This book is the product of a Colloquium held by the Norton Rose M5 Group of independent legal practices and the Oxford University Law Faculty at St John's College, Oxford, on 14 and 15 September 1995. Its theme -- The Future for the Global Securities Markets -- is very important and topical. Securities markets worldwide are going through a period of unprecedented change and growth. Crossborder securities transactions both in the primary and secondary markets as well as the range of financial products have increased dramatically in the last decade. The change and growth has created more choice and risk for investors, increased the breadth and depth of securities markets and given issuers unparalleled access to a global investor base. It has also enabled practices developed in one jurisdiction to be adapted and exported elsewhere. It is now possible to talk about 'global' offering of securities. Several factors have driven and shaped these developments, including: the deregulation of many national economies in terms of abolition of exchange controls and liberalisation of capital flows; advances in information technology; the rise of institutional investors particularly pension funds; privatisations; the increasing internationalisation of investments; and the increasing competition for business and influence between different securities markets. These factors have brought about increasing integration and convergence of securities markets in different parts of the world. However, the integration and convergence of different securities markets has not yet resulted in the emergence of a truly single 'global' securities market.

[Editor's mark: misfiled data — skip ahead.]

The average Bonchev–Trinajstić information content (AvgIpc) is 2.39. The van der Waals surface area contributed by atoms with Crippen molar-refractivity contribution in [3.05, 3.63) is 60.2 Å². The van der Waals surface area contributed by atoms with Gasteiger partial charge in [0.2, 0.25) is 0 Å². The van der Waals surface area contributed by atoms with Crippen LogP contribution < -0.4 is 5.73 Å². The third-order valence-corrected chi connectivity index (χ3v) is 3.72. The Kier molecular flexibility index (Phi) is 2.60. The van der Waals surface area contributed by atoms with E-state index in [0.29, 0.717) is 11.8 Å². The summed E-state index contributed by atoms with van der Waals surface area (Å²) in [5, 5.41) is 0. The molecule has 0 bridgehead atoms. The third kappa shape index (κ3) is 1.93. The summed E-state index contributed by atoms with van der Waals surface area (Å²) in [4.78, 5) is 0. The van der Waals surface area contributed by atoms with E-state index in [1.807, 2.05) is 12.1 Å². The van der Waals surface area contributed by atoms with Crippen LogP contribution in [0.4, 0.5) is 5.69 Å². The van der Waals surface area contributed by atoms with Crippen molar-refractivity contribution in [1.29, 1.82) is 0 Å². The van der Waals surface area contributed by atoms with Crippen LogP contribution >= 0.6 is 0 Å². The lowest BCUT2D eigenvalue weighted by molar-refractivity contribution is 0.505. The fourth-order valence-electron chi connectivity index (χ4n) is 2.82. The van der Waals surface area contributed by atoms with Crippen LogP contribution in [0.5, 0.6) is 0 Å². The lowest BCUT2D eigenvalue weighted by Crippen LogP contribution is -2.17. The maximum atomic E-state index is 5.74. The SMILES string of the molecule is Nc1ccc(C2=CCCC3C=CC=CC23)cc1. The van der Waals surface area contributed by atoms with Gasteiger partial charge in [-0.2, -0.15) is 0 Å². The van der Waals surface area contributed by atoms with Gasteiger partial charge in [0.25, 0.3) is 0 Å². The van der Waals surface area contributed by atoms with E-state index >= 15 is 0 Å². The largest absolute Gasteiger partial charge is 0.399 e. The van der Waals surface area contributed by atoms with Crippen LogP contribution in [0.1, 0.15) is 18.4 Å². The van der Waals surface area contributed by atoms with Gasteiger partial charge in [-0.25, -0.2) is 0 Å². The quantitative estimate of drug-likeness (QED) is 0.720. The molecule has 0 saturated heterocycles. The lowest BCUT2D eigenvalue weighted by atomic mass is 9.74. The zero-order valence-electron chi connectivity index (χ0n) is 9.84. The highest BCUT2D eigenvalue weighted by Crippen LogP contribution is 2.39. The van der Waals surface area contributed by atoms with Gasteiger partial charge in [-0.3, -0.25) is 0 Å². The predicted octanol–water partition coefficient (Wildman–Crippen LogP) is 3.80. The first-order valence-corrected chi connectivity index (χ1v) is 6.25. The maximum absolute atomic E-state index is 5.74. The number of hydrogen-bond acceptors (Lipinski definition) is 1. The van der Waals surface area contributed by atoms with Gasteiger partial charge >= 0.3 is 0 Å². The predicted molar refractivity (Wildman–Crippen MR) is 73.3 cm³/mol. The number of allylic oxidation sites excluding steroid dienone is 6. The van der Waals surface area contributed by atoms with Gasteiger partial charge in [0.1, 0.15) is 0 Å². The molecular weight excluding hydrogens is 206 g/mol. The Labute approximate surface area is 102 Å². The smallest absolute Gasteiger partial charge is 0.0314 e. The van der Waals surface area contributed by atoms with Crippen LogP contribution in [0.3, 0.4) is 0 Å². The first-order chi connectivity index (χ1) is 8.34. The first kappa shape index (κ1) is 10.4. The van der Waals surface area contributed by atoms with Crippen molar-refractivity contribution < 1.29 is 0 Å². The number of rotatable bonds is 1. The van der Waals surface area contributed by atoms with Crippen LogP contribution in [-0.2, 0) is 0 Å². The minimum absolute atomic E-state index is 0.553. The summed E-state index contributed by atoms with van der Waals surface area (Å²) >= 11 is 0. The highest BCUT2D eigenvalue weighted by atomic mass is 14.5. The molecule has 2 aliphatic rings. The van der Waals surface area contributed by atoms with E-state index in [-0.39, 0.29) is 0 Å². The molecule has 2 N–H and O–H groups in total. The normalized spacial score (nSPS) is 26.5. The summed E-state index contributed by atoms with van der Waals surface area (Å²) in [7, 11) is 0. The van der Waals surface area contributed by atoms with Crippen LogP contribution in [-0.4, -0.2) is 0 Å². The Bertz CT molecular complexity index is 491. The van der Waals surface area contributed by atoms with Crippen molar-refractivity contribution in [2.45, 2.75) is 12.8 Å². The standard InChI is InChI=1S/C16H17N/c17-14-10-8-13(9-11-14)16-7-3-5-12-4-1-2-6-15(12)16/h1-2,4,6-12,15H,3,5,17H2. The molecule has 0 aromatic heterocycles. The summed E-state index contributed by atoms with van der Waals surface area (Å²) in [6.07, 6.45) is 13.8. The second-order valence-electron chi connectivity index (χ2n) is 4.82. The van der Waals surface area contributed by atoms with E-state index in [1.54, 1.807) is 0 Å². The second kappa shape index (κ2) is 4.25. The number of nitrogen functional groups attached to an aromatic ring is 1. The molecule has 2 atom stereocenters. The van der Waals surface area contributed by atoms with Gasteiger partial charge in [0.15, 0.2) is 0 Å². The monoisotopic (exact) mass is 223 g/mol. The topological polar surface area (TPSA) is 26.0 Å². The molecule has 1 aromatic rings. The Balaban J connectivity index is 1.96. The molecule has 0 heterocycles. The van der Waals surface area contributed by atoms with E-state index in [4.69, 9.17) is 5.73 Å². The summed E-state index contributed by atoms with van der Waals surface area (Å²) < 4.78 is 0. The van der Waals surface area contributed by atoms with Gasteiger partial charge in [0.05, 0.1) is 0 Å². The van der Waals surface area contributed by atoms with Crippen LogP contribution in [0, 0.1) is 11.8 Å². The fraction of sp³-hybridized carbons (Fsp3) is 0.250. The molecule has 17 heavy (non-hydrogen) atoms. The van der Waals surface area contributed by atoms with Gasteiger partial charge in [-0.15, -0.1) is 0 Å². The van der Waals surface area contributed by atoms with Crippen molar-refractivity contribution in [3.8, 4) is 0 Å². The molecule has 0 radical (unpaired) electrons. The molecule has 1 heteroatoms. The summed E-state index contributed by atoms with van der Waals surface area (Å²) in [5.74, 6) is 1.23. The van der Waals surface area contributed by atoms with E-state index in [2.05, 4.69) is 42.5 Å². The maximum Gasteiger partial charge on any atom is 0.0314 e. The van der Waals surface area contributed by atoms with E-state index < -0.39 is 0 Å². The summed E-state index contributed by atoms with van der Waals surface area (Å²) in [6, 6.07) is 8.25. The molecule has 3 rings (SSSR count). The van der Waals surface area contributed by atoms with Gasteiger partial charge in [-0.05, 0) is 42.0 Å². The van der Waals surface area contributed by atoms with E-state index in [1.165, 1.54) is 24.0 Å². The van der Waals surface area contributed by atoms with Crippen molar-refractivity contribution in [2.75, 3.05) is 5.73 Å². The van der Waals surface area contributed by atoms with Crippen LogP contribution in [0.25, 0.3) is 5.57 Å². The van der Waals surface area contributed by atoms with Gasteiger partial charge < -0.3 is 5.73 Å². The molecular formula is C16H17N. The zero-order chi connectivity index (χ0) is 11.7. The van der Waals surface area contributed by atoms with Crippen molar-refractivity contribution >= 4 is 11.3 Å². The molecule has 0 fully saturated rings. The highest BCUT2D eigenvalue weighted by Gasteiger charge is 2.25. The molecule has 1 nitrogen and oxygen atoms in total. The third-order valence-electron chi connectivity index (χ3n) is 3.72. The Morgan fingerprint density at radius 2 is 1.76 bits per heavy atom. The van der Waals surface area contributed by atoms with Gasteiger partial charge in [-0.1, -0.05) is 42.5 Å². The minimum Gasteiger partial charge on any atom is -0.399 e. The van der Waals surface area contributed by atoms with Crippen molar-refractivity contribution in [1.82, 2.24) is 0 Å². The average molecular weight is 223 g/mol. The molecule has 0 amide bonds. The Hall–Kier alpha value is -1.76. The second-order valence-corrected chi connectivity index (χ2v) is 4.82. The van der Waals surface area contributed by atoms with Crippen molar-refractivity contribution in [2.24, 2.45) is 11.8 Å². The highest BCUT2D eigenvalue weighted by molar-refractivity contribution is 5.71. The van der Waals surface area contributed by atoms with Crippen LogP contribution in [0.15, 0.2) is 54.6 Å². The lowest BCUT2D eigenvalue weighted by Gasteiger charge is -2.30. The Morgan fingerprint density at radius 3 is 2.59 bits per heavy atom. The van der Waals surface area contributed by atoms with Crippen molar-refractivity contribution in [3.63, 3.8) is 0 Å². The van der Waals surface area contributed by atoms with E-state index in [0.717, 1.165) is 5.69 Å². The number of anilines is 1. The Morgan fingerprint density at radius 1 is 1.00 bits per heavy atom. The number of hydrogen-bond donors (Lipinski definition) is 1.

This is largely because in virtually every jurisdiction (with the possible exception of Member States of the European Union), the regulation of public distribution of securities as well as the financial intermediaries through whom second-hand securities are bought and sold on organised markets is territorial, and shows insignificant deference to the laws and practices of other jurisdictions. Reciprocity is not a strong feature of securities regulation worldwide with the result that securities regulation is fragmented. This, by itself, is unremarkable: legislation and its enforcement are inherently territorial. Most securities laws impose penal consequences for violations and, with insignificant exceptions, no country enforces the penal laws of another. The problem is how to adapt national securities regulation to the increasingly crossborder nature of securities transactions. The challenges which the existing fragmentation of the regulation of the emerging 'global' securities market pose for cross-border securities transactions include the following: first, how issuers in one jurisdiction can access the securities market in another; second, how licensed financial intermediaries in one jurisdiction can carry on business and effect customer orders in another without becoming subject to the licensing and other laws of the other jurisdiction; and, finally, how territorial enforcement of securities legislation can contain transnational securities transactions. There is, in addition, legal uncertainty arising from the identification of the applicable law. Even where there are choices of law agreements, these frequently have to yield to mandatory rules of different countries, even though the objective of securities regulation in all jurisdictions is investor protection primarily through mandatory disclosure requirements.